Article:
Continuity Insert? N
My Reprint: N/A
There will be a Steve Rogers cameo very soon in this book. He sees Agamemnon and reacts in an inconclusive way.
Posted by: Luis Dantas | August 29, 2016 6:33 PM
I can understand why so many people love David's Hulk run, but it's always felt a little flat to me, largely because of the Pantheon in general and Agamemnon in particular. They were never fully rounded characters, despite their complicated backstories. And what, exactly, was Agamemnon's master plan? A character can be mysterious, but the writer has to know the real motivations and emotional imperatives of his characters, and it's clear that David didn't in this case. This nonsense with Bucky is a good example of how David would just throw something out there without thinking through the implications. An Asgardian immortal has no reason to pretend to be a normal kid and be some superhero's sidekick for 5 years, and it's a bit of an insult to Steve Rogers to say that he wouldn't notice something like that was going on.
Posted by: Andrew | August 30, 2016 9:01 AM
With so many false starts regarding Bucky's fate and the many, maaaany times he was attempted to be revived by writers, it's actually surprising that they kept with the "dead means dead" with him for so long...well until the Winter Soldier.
Posted by: Ataru320 | August 30, 2016 10:25 AM
About a year ago I was at Jim Hanley's Universe in Manhattan for a signing by Peter David. When I was getting some comics signed by him I grinned and told him that I hoped one of these days he'd have the opportunity to write a team-up of Agamemnon and the Winter Soldier. He immediately started laughing :)
Posted by: Ben Herman | August 30, 2016 12:24 PM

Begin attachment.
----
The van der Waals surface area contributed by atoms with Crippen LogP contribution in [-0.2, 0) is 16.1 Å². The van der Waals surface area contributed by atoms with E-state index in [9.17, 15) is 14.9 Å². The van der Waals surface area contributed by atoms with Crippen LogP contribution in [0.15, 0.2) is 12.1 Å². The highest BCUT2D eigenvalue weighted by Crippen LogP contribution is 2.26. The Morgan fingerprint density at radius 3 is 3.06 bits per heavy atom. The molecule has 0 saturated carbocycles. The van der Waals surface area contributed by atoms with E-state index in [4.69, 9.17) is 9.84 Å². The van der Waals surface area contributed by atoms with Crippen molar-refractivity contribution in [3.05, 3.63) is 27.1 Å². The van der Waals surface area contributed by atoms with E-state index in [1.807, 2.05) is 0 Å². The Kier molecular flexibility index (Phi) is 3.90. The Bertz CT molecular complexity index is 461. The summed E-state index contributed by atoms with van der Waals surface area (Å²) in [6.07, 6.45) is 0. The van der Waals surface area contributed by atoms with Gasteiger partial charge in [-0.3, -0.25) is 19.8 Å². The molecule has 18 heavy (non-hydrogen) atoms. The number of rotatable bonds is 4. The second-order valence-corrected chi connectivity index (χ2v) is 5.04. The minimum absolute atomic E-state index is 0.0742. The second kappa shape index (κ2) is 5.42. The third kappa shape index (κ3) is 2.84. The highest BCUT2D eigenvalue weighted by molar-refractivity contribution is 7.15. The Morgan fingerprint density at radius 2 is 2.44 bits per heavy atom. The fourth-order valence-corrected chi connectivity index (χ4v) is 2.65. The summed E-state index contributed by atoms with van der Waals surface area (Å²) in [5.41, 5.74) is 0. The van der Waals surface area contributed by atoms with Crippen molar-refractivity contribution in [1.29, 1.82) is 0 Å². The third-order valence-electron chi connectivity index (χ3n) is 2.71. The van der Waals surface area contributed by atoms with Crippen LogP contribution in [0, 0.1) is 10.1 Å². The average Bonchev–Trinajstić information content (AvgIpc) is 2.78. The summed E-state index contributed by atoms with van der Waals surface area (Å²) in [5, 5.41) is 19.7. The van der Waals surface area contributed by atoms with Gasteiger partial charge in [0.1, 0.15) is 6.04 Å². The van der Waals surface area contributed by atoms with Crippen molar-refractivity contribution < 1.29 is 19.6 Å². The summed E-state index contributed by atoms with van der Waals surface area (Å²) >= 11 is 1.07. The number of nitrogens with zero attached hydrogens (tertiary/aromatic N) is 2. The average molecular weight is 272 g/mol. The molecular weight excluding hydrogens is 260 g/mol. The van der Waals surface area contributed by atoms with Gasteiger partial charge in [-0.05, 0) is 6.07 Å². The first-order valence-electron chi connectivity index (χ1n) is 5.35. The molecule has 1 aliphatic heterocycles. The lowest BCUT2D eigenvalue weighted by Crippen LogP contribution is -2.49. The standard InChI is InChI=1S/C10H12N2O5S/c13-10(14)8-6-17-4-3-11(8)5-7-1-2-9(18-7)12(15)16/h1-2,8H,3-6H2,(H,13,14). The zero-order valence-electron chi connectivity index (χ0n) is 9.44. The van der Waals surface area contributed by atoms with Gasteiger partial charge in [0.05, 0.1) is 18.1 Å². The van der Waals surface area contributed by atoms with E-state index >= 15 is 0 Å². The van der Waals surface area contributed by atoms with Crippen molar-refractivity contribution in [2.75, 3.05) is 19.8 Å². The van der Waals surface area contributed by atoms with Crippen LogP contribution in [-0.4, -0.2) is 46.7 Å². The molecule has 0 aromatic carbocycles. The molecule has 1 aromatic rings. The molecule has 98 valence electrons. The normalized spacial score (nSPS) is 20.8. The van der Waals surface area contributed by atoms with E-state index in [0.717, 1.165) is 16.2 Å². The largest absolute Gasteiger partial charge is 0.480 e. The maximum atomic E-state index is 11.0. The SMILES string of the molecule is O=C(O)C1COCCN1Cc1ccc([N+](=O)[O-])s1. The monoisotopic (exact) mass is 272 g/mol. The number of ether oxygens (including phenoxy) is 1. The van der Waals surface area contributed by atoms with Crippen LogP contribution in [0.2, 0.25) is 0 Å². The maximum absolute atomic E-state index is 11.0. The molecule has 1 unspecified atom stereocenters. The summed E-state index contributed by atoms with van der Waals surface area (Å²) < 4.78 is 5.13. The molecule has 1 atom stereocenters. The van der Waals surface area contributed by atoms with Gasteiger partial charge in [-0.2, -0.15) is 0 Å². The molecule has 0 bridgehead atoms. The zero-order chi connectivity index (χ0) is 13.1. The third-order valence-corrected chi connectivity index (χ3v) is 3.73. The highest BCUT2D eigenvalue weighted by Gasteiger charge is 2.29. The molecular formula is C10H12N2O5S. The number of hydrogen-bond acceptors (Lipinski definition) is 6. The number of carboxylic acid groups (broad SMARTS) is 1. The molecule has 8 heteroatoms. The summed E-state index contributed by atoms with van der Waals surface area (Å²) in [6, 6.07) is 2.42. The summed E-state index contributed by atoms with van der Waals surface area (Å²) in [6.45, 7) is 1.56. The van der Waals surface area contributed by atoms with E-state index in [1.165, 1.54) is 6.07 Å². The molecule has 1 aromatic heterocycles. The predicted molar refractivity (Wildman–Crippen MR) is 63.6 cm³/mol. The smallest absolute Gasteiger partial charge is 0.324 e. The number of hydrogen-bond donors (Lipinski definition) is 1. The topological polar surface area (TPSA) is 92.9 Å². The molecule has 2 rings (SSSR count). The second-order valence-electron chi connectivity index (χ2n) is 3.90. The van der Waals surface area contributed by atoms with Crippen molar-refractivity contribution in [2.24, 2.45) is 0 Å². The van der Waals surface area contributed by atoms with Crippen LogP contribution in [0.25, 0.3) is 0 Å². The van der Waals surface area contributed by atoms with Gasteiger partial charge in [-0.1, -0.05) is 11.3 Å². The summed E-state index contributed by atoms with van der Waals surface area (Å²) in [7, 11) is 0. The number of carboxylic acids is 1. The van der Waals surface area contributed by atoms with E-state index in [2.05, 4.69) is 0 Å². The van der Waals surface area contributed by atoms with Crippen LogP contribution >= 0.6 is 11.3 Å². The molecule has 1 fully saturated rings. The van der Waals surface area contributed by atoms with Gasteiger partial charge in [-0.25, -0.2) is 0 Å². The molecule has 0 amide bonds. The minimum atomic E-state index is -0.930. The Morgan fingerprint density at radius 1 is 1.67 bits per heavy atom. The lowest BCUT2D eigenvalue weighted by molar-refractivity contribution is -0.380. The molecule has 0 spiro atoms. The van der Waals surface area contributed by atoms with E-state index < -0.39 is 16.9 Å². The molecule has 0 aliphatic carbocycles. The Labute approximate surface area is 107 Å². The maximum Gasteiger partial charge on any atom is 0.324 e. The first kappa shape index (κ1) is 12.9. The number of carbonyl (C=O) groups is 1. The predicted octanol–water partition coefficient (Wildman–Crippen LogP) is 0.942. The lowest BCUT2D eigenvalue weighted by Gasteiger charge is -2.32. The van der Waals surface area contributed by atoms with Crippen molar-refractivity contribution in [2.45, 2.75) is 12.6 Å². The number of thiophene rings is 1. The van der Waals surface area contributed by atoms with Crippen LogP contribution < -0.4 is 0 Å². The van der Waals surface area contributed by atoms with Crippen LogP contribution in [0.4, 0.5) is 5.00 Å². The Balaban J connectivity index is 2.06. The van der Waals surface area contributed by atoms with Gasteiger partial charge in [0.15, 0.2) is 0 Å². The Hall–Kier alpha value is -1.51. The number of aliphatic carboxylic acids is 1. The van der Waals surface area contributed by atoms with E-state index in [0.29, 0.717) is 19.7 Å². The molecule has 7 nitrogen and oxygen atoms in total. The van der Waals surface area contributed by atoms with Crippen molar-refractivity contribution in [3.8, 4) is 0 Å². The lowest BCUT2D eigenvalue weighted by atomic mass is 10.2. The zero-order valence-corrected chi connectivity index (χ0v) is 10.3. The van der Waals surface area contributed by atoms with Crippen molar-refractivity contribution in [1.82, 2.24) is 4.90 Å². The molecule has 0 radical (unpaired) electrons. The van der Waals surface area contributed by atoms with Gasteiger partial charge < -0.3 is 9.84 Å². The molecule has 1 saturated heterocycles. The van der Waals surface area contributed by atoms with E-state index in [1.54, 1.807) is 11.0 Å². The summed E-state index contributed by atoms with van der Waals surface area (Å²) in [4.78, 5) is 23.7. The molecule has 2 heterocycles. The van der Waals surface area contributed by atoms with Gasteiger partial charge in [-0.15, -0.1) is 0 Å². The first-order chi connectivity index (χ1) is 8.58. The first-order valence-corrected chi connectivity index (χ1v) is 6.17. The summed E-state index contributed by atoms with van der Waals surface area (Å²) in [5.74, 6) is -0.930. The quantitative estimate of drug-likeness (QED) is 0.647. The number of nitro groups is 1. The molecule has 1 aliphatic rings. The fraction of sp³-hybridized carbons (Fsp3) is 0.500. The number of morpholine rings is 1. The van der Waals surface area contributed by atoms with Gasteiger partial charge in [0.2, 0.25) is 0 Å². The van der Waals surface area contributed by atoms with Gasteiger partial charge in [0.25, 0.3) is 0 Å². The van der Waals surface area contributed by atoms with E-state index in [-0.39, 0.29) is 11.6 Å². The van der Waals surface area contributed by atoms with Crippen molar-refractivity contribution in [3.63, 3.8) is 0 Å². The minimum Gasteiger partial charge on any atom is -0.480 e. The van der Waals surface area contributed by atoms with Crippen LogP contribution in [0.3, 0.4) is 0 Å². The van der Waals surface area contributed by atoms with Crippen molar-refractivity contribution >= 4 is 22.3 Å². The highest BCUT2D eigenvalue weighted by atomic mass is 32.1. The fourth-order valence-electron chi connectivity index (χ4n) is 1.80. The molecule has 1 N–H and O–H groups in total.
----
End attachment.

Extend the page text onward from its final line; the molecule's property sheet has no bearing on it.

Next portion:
@Andrew - To be fair, I never saw the "Agamemnon is Bucky" thing to be anything more than an in-joke. At the time it was thought Bucky would never come back, so Peter David decided to give a winking "maybe he's Bucky" joke (which I think only gets brought up again twice more, both times as an in-joke, including the Cap cameo Luis mentions), but it's just an implication, there's nothing in-story to say he really is Bucky and the reader is free to treat it a joke or believe it if they prefer to. Obviously some people don't like this sort of in-joke, but I never mind them myself.
As for not liking the Pantheon, I've heard that from other people, but for me there's a lot of great issues in David's run before the Pantheon turn up, where David comes up with various new ways of looking at the relationship/war between Bruce and the Hulk. From the 330s-370s there are plenty of highlights before the Pantheon get involved, so I would recommend those if you aren't familiar with them.
For me the absolute best issues of David's run has just come to an end at issue 400, we're now starting a sort of plateau from 401-425 where it's all good and occasionally great, but not as many great moments as there used to be pre-400, and after 425 there are still good moments but the quality dips again (same as you'd expect from anyone doing a 100+ issue run). Still a great run overall, just the later issues aren't as good as the earlier ones.
Posted by: Jonathan, son of Kevin | August 30, 2016 1:47 PM
@JSOK - To quote Gerald Ford by way of Steve Gerber: "If it's a joke, I don't get it. Is it dirty, or what?"
Posted by: Andrew | August 31, 2016 9:34 PM